The physical aspects of this upgrade project have been finished for quite a while now. This write up has just been on hold waiting for me to borrow a better camera than the one in my old Samsung Galaxy S phone.
Not much has really been done since my last update aside from the PVC pipe that is now hiding the wires. For that, I just took a length of ¾” PVC pipe that I already had and slit it right down the middle using a friend’s table saw.
Here is a collection of photos progressing from the earliest stages of the build right up to the present:
This is most definitely cheating
I don’t know if I should be allowed to call this thing an arcade cabinet anymore, but I am very happy with the results! I would have never thought to hang a TV on the wall behind my arcade cabinet in my previous home office: the layout of the room was all wrong.
Why not just build an upright arcade cabinet?
This whole project originally started because I was in need of some sort of table for my office. I could have just bought a cheap table or desk from Ikea. We most certainly could have built our own basic table out of wood, but I’ve always wanted my own arcade machine.
This ended up meeting both of my needs and it even gave me a place to hide my home file server. A purpose-built NAS box would probably be more power efficient, but now I have a ton of extra space to add more drives!
More than just arcade games
Now I have a screen that you can see while sitting comfortably on the other side of the room. I can watch movies and television in my office now. I had my BluRay copy of Super Troopers playing on there in the background while I was setting things up.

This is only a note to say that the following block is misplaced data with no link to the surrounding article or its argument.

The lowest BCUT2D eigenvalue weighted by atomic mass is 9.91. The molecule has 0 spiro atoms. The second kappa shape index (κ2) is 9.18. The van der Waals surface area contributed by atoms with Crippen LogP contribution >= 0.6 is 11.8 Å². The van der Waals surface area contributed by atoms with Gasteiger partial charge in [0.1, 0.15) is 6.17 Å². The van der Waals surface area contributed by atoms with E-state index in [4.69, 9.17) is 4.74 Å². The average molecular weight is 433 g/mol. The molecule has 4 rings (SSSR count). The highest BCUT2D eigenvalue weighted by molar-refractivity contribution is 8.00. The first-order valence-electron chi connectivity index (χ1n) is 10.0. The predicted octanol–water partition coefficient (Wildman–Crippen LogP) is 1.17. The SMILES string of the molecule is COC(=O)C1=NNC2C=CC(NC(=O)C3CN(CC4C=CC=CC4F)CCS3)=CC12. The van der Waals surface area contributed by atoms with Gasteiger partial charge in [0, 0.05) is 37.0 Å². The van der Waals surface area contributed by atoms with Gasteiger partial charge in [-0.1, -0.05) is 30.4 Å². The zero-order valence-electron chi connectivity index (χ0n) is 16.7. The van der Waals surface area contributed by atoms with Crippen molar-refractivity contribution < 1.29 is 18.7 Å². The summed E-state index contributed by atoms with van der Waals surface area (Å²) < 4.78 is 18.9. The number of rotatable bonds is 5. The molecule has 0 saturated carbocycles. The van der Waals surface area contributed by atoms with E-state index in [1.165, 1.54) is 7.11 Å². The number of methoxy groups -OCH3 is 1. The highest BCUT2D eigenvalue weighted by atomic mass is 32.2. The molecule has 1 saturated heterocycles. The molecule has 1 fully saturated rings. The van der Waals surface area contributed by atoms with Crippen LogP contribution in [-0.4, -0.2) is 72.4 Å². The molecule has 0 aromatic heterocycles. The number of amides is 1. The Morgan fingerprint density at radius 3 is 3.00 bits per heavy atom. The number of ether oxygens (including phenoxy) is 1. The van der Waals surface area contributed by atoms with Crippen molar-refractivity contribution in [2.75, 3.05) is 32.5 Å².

I can also play games from across the room using a gamepad. It would feel a little silly playing Super Mario Bros. on a television connected to an arcade cabinet, though. That would almost fit into a “yo dawg” meme…
I started looking through my older Humble Bundles for games that require analog gamepads. So far I have only installed Psychonauts on the arcade cabinet, and it definitely feels like it was made to be played with an analog gamepad. Shank was previously a failure: my arcade cabinet just didn’t have quite enough buttons. Shank and Shank 2 both exist on the Playstation 3, so I’ll bet there’s enough buttons for either on a gamepad.
I bought the full Grand Theft Auto collection a couple of years ago on Steam. I have GTA 3, GTA Vice City, and GTA San Andreas all up and running at 1080p, and they look so much better than they ever did on the PlayStation 2. I tried to get Grand Theft Auto 4 up and running, but it ran like a slide show. I’m not sure if my CPU is just too underpowered for the game, or if it just runs poorly under Wine.
I also installed PCSX2, a PlayStation 2 emulator, and I ripped a few of my games. Chris was excited about the possibility of playing her Final Fantasy X at 1080p with antialiasing. Unfortunately, my arcade cabinet’s CPU just isn’t fast enough. The best it could muster was 35 frames per second, which is a bit better than half speed. It was about the same speed at 1920x1080 and 640x480, so my graphics card is probably not the bottleneck.
Some final thoughts
I think this was a solid, inexpensive upgrade for both the arcade cabinet and my office. I don’t expect to watch many movies in here, but it is nice to have the option.